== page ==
LONDON (Reuters) - Paul McGinley called himself “a very lucky man” after Europe’s Ryder Cup captain dipped into an overflowing selection box before opting for Ian Poulter, Lee Westwood and Stephen Gallacher as his wildcard picks on Tuesday.
The trio join automatic qualifiers Rory McIlroy, Henrik Stenson, Justin Rose, Sergio Garcia, Martin Kaymer, Victor Dubuisson, Thomas Bjorn, Jamie Donaldson and Graeme McDowell in a 12-man team for the Sept. 26-28 matches against the United States.
Poulter, 38, the fierce, bulging-eyed competitor who inspired the remarkable “Miracle in Medinah” comeback victory two years ago, has had an injury-plagued season but a European team without him seems almost unthinkable.
Former world number one Westwood, 41, has played in the last eight Ryder Cups while 39-year-old rookie Gallacher will be making his debut in the biennial team event on home soil at Gleneagles, Scotland.
Among the players to miss out on a pick were former world number one Luke Donald, Italian Francesco Molinari, veteran pair Bernhard Langer and Miguel Angel Jimenez, England’s Paul Casey and Dutchman Joost Luiten.
“I’m a very lucky man to have such a variety of talent to choose from,” McGinley told a news conference at Wentworth on the outskirts of London. “There are some real quality players who haven’t made the team.
“But on the positive side I think we have three players who will add a lot to the nine who have already qualified and make the European team as strong as it needs to be to take on the might of America.”
McGinley said Gallacher, who almost displaced McDowell as the ninth automatic qualifier when he finished third at the Italian Open on Sunday, thoroughly deserved his selection.
“Stevie’s first words to me when I told him he was in the team were, ‘That’s brilliant wee man’,” added the 5-foot-7 (1.7-metre) Irishman.
“Of course there’s always a concern that he’s a rookie but I’m not afraid to pick a rookie if he’s good enough and there’s no doubt Stevie earned his place in this team.”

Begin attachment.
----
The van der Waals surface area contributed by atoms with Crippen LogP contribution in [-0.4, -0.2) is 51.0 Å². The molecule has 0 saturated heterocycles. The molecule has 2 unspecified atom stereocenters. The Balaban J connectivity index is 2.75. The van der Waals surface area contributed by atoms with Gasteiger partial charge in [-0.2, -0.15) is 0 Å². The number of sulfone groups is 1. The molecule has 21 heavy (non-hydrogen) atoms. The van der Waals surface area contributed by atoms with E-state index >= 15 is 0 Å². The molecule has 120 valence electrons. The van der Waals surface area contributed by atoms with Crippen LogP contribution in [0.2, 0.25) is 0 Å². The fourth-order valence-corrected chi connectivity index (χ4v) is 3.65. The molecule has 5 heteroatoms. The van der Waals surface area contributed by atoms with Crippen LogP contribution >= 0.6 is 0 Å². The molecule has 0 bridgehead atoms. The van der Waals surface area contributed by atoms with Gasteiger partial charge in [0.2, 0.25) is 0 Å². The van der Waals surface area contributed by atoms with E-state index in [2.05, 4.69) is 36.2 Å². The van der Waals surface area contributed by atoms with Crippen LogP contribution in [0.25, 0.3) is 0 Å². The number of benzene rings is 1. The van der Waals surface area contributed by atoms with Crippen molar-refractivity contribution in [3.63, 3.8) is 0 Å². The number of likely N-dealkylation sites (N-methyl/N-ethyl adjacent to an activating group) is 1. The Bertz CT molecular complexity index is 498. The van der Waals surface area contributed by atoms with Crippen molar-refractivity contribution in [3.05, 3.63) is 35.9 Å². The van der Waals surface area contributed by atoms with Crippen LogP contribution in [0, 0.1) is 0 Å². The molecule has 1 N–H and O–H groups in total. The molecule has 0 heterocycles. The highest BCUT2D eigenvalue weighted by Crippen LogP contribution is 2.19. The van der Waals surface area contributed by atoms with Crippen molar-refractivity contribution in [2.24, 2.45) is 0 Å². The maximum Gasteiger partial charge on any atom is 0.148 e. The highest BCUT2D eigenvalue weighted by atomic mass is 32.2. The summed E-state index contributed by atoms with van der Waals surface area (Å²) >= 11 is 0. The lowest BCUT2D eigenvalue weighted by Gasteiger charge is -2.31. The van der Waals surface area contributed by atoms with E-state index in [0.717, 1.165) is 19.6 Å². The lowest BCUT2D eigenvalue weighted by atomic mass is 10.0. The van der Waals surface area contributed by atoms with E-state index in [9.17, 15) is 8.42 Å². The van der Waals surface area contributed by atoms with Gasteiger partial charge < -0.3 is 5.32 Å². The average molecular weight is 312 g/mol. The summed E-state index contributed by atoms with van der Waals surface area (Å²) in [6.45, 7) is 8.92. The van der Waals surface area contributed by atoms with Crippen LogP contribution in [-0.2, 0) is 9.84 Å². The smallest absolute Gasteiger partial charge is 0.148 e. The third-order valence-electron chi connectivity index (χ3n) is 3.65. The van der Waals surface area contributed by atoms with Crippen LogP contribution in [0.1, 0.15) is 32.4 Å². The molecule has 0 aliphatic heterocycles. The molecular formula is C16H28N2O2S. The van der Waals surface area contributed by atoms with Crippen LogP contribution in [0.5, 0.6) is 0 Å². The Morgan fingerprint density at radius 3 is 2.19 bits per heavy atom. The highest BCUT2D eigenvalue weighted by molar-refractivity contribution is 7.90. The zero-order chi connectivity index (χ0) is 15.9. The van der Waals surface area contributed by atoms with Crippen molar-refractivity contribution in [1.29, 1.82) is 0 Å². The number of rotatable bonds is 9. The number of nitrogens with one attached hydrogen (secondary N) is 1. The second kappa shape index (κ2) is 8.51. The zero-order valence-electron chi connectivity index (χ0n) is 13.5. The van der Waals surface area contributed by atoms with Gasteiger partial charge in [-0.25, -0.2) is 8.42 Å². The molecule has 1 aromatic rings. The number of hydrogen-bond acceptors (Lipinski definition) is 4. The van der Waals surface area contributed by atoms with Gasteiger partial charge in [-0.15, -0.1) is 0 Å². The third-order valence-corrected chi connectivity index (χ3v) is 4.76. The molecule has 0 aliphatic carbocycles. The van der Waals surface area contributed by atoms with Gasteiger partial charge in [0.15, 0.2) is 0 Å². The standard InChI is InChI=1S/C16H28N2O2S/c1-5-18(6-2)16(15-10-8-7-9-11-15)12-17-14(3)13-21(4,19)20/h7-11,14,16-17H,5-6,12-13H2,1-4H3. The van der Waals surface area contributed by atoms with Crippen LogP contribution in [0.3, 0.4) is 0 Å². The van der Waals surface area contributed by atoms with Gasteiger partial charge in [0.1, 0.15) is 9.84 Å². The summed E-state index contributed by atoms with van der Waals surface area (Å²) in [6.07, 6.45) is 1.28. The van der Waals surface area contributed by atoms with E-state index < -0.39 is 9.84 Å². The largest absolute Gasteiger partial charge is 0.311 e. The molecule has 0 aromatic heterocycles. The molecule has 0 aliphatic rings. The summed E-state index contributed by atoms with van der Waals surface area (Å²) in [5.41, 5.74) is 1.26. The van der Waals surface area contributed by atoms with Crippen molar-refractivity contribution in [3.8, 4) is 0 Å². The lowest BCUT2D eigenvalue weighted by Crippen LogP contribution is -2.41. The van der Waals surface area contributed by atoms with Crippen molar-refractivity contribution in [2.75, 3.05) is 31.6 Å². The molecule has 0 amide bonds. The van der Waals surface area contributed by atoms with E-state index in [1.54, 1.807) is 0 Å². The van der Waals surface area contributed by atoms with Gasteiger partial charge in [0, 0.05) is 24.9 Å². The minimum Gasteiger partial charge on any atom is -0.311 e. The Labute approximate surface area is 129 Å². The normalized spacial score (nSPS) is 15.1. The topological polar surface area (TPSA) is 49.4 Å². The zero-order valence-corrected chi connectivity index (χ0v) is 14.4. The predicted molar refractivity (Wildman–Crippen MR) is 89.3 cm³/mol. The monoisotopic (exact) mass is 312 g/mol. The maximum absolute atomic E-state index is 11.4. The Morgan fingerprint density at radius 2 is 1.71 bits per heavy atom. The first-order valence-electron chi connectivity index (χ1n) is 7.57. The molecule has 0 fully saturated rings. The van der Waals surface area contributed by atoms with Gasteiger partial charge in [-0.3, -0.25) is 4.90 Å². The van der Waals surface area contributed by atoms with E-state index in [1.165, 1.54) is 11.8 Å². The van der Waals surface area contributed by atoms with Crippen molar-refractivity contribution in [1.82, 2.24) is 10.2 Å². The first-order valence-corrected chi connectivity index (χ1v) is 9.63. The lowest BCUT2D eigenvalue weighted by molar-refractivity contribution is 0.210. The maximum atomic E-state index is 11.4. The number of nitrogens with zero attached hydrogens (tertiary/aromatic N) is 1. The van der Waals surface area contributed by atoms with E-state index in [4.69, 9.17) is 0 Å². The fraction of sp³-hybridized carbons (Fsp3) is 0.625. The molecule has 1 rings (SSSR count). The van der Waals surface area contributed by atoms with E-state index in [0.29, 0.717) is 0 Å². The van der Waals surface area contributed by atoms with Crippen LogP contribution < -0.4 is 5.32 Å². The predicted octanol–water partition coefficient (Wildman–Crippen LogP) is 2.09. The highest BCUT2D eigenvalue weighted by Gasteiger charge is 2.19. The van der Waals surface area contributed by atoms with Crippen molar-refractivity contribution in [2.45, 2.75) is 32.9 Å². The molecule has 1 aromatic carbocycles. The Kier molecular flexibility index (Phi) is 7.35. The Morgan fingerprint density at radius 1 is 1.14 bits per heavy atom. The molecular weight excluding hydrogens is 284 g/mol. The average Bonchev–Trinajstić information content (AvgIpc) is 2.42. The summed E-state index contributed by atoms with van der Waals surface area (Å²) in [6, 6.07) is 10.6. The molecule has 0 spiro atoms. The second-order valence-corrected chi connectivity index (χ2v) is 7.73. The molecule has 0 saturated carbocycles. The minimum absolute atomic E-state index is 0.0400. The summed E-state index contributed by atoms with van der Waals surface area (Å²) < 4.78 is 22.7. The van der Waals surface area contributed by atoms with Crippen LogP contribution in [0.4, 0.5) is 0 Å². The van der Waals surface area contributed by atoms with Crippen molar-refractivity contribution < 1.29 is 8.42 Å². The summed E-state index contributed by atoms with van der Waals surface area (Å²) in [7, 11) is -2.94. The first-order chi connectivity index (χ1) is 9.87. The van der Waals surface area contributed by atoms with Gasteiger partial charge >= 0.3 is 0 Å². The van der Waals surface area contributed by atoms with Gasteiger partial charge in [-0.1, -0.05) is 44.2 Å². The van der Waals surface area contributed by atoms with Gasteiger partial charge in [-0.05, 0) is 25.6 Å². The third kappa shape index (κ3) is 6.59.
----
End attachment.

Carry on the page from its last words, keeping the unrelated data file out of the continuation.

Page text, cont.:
McGinley said he was particularly impressed with Gallacher’s display under pressure in Turin.
“His performances last week in particular had a big effect on me,” explained Europe’s captain. “Stevie played relatively poorly for three weeks in a row in America but came back and had a good performance in the Czech Masters and then played well last week.
“For me Friday afternoon was when he showed he really wanted to be a Ryder Cup player. To come home in 30 shots and get within touching distance of the leaders showed just how strong he is.”
Englishman Westwood will be making his ninth successive Ryder Cup appearance, only Nick Faldo (11), Langer (10) and Christy O’Connor senior (10) have played more for Europe.
“There was a real sense of pride when I spoke to Lee,” said McGinley who explained his decision by phone to most of the players in contention for a pick. “He was very gracious, very humble when he learned he would be on the team.
“Ian Poulter is a bundle of energy and you could feel the energy that was coming down the phone.”
McGinley said the calls to his three picks were easy, unlike those that were made to the players who missed out.
He described the conversation with Donald, who has never been on the losing side in four previous Ryder Cup appearances in 2004, 2006, 2010 and 2012, as very difficult.
“I was Luke’s partner when he played his first match in 2004,” said McGinley. “Every Ryder Cup he’s been involved in, I’ve been involved in as a player or vice-captain.
“I have forged a very strong relationship with him. He’s been an incredible performer over the years and his record is outstanding.
“He was very, very disappointed and rightly so. He said ‘even though you haven’t picked me I still back you to be a great captain’ - that says a lot about Luke,” said McGinley.
“He will go on to make many more appearances and it was a very, very difficult call for me to make but one I had to do in the interests of the European team.”
McGinley said Italian Molinari, who appeared in the Ryder Cup in 2010 and 2012, was another serious contender for a pick.
“We gave Francesco a lot of thought and, just like Luke, he was incredibly humble, incredibly accepting of my decision,” said the captain.
“I couldn’t have asked for two guys to have accepted my decision in a better way and it speaks volumes of them.
“I also called Bernhard Langer out of respect. He wasn’t in consideration for a pick but as a captain I played under, I want to have a chat with him,” added McGinley.
“I’ve left messages for him but haven’t managed to reach him yet...I’m interested to hear his views on a number of things.”
U.S. captain Tom Watson is scheduled to announce his three wildcards in New York later on Tuesday.
Editing by Ed Osmond and Toby Davis